ByRudie Obias, writer at Creators.co
Pop Culture and Movie Blogger (mental _floss and UPROXX). Film Geek. Charming Man. Always Asian. NYC. Follow me @Rudie_Obias.
Rudie Obias

Let me start by saying that I am a feminist. I believe that men and women are socially, politically, and economically equal. I believe in women's rights for the overall betterment of society. Moreover, I believe that more movies, especially the superhero genre, should feature women (and other minorities) in major leading roles. So on it's surface, I think it's a good idea that Sony is exploring more female-centric superhero movies, such as Black Cat, Spider-Woman, and Silver Sable.

I think it's a good idea that Sony (or any movie studio) make more movies with women as main characters. It not only broadens storytelling and cinema, but it's also a growing trend in Hollywood. With the success of movies like Disney's Frozen, The Hunger Games, Lucy, and The Heat, it's clear that audiences want to see diversity in their movie-going experiences and that should spill over to the superhero genre. There are a lot of strong female superheroes out there and it should be worth exploring considering the current climate of the box office and thirst for more superhero movies. Movies like Guardians of the Galaxy proves that obscure comic book title adaptations are no longer as risky as they used to be, just as long as the movie is well made with a good sense of humor and loads of personality.

Characters like Black Cat and Spider-Woman show off different aspects of the superhero comic book genre and just how deep it can actually go. While Black Cat is a villain and anti-hero, Spider-Woman (Jessica Drew) is a true hero after getting super powers from being injected with a special serum. Any of these options would make for a good movie, but it's likely that Black Cat would be the character Sony's interested in, considering Felicity Jones already appeared as Black Cat's alter ego Felicia Hardy in The Amazing Spider-Man 2. The new movie is also likely to be released during the summer of 2017, a year after Sony would release the Sinister Six movie. Depending on the success of that film, it's almost likely that Sony would want to follow that up with another villain movie.

My only reservation why a female-led superhero movie in the Spider-Man universe might be a bad idea is because it's from the same producers and movie studio as The Amazing Spider-Man 2. Sony hasn't had a good track record with making superhero movies, so in my mind, right now, an untitled female-led superhero movie that takes place in the Spider-Man Cinematic Universe (if that's what we're calling it now) sounds like a bad idea.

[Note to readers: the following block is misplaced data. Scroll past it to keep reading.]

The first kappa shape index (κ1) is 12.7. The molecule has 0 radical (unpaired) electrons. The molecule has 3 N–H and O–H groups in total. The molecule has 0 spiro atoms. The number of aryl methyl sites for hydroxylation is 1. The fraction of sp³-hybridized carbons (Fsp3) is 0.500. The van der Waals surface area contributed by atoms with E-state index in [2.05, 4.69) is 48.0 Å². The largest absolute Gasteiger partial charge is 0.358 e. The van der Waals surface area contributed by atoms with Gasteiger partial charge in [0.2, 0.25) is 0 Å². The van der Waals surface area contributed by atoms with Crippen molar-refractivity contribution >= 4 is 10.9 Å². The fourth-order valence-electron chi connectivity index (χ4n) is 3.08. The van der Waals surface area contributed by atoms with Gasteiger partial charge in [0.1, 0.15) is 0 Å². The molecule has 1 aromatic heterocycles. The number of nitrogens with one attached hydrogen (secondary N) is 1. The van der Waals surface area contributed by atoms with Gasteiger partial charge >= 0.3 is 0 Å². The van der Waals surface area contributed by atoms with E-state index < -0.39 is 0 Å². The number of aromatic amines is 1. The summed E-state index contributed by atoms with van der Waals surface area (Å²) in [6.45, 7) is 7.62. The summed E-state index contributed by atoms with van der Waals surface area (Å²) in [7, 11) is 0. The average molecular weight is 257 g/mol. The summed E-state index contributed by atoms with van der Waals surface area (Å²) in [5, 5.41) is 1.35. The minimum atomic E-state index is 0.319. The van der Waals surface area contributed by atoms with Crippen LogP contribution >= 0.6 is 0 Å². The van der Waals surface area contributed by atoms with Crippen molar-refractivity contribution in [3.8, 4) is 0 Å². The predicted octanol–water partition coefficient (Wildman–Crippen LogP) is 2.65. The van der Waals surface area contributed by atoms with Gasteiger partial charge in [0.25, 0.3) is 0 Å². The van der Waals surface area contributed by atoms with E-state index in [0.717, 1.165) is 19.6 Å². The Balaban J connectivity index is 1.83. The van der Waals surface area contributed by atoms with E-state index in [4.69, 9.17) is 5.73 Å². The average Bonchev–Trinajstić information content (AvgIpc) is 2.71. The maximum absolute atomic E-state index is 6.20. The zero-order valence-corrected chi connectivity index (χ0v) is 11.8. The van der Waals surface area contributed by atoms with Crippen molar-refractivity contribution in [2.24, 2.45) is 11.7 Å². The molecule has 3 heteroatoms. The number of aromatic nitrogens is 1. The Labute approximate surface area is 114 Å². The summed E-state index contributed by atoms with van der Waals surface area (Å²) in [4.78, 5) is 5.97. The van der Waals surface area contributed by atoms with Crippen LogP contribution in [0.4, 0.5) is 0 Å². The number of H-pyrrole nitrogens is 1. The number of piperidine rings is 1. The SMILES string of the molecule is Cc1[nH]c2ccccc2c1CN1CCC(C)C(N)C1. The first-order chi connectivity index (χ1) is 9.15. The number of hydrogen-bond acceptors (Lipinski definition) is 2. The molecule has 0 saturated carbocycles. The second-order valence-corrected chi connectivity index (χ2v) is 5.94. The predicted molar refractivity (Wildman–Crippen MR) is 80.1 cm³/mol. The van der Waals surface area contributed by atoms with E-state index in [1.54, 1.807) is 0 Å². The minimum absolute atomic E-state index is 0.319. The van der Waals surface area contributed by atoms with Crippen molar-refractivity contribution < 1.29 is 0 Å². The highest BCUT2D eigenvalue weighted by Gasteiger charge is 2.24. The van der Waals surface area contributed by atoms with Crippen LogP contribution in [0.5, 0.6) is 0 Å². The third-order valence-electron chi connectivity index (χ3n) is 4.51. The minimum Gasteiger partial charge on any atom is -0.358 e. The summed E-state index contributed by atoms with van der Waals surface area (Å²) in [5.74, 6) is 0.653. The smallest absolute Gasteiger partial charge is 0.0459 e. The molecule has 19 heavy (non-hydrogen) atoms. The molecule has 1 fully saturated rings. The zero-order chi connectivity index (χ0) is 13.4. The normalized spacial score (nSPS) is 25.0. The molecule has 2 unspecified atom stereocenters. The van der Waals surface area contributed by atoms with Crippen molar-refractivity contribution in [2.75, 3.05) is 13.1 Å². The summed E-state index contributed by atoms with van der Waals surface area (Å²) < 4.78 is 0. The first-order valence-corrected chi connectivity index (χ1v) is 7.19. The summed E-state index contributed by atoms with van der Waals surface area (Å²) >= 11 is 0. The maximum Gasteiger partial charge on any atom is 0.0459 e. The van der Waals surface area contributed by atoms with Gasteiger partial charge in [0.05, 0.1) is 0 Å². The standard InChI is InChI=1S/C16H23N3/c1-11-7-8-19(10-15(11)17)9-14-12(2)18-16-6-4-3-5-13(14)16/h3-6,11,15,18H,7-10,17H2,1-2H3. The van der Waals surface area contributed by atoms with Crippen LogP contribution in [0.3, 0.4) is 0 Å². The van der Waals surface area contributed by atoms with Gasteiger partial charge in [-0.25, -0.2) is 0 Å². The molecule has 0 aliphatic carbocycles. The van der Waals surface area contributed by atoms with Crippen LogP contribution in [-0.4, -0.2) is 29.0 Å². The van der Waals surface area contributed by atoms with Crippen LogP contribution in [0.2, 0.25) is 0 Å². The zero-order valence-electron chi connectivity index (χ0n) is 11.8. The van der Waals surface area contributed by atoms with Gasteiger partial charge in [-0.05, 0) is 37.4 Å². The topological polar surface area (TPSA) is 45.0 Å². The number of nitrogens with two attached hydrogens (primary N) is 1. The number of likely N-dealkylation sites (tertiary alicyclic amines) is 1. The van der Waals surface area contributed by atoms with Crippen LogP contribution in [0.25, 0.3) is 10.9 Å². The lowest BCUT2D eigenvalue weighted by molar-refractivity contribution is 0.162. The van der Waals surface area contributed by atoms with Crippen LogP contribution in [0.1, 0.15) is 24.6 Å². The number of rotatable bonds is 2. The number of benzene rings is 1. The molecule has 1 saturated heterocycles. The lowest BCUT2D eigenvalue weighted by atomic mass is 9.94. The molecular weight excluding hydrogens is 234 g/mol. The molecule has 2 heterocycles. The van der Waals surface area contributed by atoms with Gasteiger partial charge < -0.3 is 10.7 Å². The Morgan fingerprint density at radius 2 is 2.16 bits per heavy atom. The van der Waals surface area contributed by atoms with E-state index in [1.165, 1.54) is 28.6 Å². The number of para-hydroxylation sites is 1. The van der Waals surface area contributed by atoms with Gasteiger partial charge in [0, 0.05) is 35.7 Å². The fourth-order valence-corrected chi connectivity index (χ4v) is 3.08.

This is the same movie studio and producers who can't even get Spider-Man right in a post-Avengers or post-Dark Knight superhero movie landscape. This is the same movie studio that recently pushed the release date of The Amazing Spider-Man 3 for 2018 because The Amazing Spider-Man 2 received such a lukewarm reception. "Here are some Spider-Man spin-off movies to tide you over while we re-work The Amazing Spider-Man. Sorry that we messed it up! See you in 2018!"

What makes me think that any superhero movie that takes place in the Spider-verse might be a good movie? The Amazing Spider-Man reboot movies show that Sony is trying to balance a dark sensibility with a family friendly aesthetic and the end result is less than exceptional. These movies are humdrum and middle of the road, so it seems that every Spider-Man movie and spin-off would fit the same bill.

Marvel has Kevin Feige, DC and Warner Bros. has Zack Snyder, and Fox and the X-Men franchise has Lauren Shuler Donner and Bryan Singer. Sony and Spider-Man has Avi Arad, the same producer responsible for Fantastic Four: Rise of the Silver Surfer and Ghost Rider: Spirit of Vengeance. I'm sorry if I don't have the same vote of confidence in Avi Arad as I do in Feige, Shuler Donner, or even freakin' Zack Snyder.

It's a shame, because if Sony's female-led superhero movie that takes place in the Spider-Man universe is a failure than that would certainly be more cannon fodder for the idea that female-led movies don't make money. Another reason why movies don't make money is that they're bad and executives in Hollywood continue to churn out bad movies time and time again.

In closing, while I want to see more women leading superhero movies (I just wrote a whole article on how I desperately want to watch a Ms. Marvel movie now) , I'm not convinced that Sony's Spider-Man "think tank" should be responsible for the first one. I'm also of the thinking that Sony should let the film rights to Spider-Man revert back to Marvel Studios, but that's not going to happen anytime soon with all the money Sony is making from one of their most popular film franchises. That said, I remain open-minded about any movie I watch, regardless if it sounds (or looks) like a bad idea.

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